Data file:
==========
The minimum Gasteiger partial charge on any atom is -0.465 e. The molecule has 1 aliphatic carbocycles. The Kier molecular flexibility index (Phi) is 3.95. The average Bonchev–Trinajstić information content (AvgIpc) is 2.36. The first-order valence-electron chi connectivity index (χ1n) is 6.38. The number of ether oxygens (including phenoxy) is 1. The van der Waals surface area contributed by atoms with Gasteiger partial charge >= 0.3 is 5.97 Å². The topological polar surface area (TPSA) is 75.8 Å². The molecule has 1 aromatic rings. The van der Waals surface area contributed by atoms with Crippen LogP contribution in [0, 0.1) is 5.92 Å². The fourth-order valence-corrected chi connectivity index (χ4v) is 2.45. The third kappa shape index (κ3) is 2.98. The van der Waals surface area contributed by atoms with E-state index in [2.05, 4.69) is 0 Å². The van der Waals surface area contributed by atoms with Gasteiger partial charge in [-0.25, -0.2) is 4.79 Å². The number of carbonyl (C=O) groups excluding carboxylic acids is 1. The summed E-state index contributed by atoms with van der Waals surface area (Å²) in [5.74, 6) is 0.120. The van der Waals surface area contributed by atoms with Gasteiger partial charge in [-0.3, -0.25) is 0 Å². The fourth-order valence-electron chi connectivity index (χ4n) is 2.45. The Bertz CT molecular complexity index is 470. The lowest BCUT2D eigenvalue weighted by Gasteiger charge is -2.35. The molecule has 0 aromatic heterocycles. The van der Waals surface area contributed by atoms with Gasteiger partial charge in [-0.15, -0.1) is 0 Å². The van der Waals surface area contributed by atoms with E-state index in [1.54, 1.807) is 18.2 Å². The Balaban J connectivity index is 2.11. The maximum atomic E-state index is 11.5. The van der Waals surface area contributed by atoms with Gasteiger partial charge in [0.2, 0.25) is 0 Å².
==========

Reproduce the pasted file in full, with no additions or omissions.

The minimum Gasteiger partial charge on any atom is -0.465 e. The molecule has 1 aliphatic carbocycles. The Kier molecular flexibility index (Phi) is 3.95. The average Bonchev–Trinajstić information content (AvgIpc) is 2.36. The first-order valence-electron chi connectivity index (χ1n) is 6.38. The number of ether oxygens (including phenoxy) is 1. The van der Waals surface area contributed by atoms with Gasteiger partial charge >= 0.3 is 5.97 Å². The topological polar surface area (TPSA) is 75.8 Å². The molecule has 1 aromatic rings. The van der Waals surface area contributed by atoms with Crippen LogP contribution in [0, 0.1) is 5.92 Å². The fourth-order valence-corrected chi connectivity index (χ4v) is 2.45. The third kappa shape index (κ3) is 2.98. The van der Waals surface area contributed by atoms with E-state index in [2.05, 4.69) is 0 Å². The van der Waals surface area contributed by atoms with Gasteiger partial charge in [-0.25, -0.2) is 4.79 Å². The number of carbonyl (C=O) groups excluding carboxylic acids is 1. The summed E-state index contributed by atoms with van der Waals surface area (Å²) in [5.74, 6) is 0.120. The van der Waals surface area contributed by atoms with Gasteiger partial charge in [-0.3, -0.25) is 0 Å². The fourth-order valence-electron chi connectivity index (χ4n) is 2.45. The Bertz CT molecular complexity index is 470. The lowest BCUT2D eigenvalue weighted by Gasteiger charge is -2.35. The molecule has 0 aromatic heterocycles. The van der Waals surface area contributed by atoms with Gasteiger partial charge in [-0.15, -0.1) is 0 Å². The van der Waals surface area contributed by atoms with E-state index in [1.54, 1.807) is 18.2 Å². The Balaban J connectivity index is 2.11. The maximum atomic E-state index is 11.5. The van der Waals surface area contributed by atoms with Gasteiger partial charge in [0.2, 0.25) is 0 Å².